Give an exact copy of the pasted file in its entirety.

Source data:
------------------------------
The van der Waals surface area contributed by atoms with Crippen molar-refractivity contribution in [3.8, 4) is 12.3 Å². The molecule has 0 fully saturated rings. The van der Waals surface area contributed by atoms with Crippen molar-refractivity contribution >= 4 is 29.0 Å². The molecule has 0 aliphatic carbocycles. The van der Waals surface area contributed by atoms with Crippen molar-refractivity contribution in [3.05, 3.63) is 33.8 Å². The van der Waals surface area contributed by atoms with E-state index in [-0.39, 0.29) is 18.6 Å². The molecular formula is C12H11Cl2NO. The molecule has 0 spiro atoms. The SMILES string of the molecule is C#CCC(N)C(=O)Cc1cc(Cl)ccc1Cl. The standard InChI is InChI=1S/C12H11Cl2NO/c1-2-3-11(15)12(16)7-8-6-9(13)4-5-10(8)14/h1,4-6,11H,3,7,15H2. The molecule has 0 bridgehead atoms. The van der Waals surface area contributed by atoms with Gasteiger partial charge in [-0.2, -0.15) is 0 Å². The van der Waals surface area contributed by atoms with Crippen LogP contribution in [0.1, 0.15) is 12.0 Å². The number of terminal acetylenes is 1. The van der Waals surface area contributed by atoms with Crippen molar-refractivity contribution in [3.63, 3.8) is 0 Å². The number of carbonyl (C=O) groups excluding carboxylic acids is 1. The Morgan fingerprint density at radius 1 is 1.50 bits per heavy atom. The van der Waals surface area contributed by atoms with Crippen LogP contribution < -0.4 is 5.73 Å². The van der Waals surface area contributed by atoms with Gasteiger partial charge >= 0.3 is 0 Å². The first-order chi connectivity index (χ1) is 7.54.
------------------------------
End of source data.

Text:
The van der Waals surface area contributed by atoms with Crippen molar-refractivity contribution in [3.8, 4) is 12.3 Å². The molecule has 0 fully saturated rings. The van der Waals surface area contributed by atoms with Crippen molar-refractivity contribution >= 4 is 29.0 Å². The molecule has 0 aliphatic carbocycles. The van der Waals surface area contributed by atoms with Crippen molar-refractivity contribution in [3.05, 3.63) is 33.8 Å². The van der Waals surface area contributed by atoms with E-state index in [-0.39, 0.29) is 18.6 Å². The molecular formula is C12H11Cl2NO. The molecule has 0 spiro atoms. The SMILES string of the molecule is C#CCC(N)C(=O)Cc1cc(Cl)ccc1Cl. The standard InChI is InChI=1S/C12H11Cl2NO/c1-2-3-11(15)12(16)7-8-6-9(13)4-5-10(8)14/h1,4-6,11H,3,7,15H2. The molecule has 0 bridgehead atoms. The van der Waals surface area contributed by atoms with Gasteiger partial charge in [-0.2, -0.15) is 0 Å². The van der Waals surface area contributed by atoms with Crippen LogP contribution in [0.1, 0.15) is 12.0 Å². The number of terminal acetylenes is 1. The van der Waals surface area contributed by atoms with Crippen molar-refractivity contribution in [3.63, 3.8) is 0 Å². The number of carbonyl (C=O) groups excluding carboxylic acids is 1. The Morgan fingerprint density at radius 1 is 1.50 bits per heavy atom. The van der Waals surface area contributed by atoms with Crippen LogP contribution < -0.4 is 5.73 Å². The van der Waals surface area contributed by atoms with Gasteiger partial charge >= 0.3 is 0 Å². The first-order chi connectivity index (χ1) is 7.54.